Tuesday, January 22, 2013
A WTO Panel recently gave its ruling on a renewable energy dispute brought against Canada by the European Union and Japan, separately [Canada-Certain Measures Affecting the Renewable Energy Sector]. Japan and the EU had challenged Ontario's Green Energy and Green Economy Act (OGEA) as violating WTO's Agreement on Subsidies and Countervailing Measures (ASCM), Agreement on Trade-related Investment Measures (TRIMs), and Articles III and XXIII of the General Agreement on Tariffs and Trade (GATT). The OGEA provided certain government assistance to its renewable energy sector, including feed-in tariff or price guarantees, but conditioned the benefits on producers using domestic content. One closely watched issue was whether the financial assistance constituted a prohibited subsidy under ASCM, i.e. whether the grant of a financial benefit conditioned on domestic content use was prohibited under ASCM.
Interestingly, the Panel did not reach the question whether the subsidy was prohibited. Instead, it ruled that the financial contribution by the government did not constitute a subsidy, because it did not confer a benefit on the producers. In arriving at this decision, the WTO Panel relied on one test for making a "benefit" determination, i.e. whether the financial contribution was not available to the producer in the market. The Panel essentially ruled that given the nature of electricity market, it could not find a free market for electricity that could serve as a benchmark for its analysis. In simple terms, the Panel found that there was no benchmark to determine what the market price for the renewable energy would be since electricity as a commodity was subsidized, and thus, it could not determine whether a benefit had been conferred. Therefore, the Panel found that the OGEA did not violate ASCM.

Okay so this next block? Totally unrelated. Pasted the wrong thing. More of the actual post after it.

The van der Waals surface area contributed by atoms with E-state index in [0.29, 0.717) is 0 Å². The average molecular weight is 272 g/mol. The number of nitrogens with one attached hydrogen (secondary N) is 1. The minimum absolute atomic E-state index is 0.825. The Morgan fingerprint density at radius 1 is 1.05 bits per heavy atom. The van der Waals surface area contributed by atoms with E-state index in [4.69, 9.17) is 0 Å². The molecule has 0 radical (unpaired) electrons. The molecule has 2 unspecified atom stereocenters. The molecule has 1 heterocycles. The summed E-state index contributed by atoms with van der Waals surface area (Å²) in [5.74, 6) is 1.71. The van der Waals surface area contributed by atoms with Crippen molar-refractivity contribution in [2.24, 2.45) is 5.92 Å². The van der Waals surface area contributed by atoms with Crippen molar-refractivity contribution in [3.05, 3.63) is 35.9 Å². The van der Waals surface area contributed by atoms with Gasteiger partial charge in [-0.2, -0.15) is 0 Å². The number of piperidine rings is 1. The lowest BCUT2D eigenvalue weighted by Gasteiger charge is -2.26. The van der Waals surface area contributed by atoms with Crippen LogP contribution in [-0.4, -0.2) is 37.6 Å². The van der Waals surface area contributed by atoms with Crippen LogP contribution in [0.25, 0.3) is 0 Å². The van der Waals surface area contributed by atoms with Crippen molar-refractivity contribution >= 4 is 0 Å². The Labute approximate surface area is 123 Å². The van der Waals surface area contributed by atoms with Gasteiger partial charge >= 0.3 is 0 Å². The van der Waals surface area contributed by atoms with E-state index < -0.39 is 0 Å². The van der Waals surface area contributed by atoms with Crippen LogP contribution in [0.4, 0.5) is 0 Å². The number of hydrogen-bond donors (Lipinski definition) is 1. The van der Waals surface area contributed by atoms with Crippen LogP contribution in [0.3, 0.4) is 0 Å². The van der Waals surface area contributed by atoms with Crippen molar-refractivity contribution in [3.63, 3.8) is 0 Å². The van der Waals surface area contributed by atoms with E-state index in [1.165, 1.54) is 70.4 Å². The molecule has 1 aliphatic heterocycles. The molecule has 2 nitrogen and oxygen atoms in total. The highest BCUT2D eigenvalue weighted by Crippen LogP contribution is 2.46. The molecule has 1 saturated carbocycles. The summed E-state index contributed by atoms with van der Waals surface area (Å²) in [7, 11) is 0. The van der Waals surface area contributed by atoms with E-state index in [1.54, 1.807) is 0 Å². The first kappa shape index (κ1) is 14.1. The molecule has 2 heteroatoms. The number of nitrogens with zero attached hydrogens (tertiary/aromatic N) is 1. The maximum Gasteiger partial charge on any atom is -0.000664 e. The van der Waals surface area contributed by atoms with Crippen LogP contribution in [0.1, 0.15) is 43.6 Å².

However, the Panel went further and found that the OGEA nevertheless violated TRIMs, which regulates protectionist measures in relation to investment, such as requiring domestic content use. The ruling requires Canada to remove the domestic content requirement. This is an interesting twist to the case, which could nevertheless test the willingness of nations to provide subsidies to their renewable energy sector, unless there is a domestic benefit in the form of job creation or economic growth.
The issue clearly does not rest here and the question that remains open is whether under TRIMs Canada can invoke GATT Article XX environmental exceptions, since renewable energy expansion constitutes an important tool in mitigating climate change. Even though none of the Parties involved categorized the dispute as a trade and environment dispute, the Panel decision may draw Parties closer to that issue.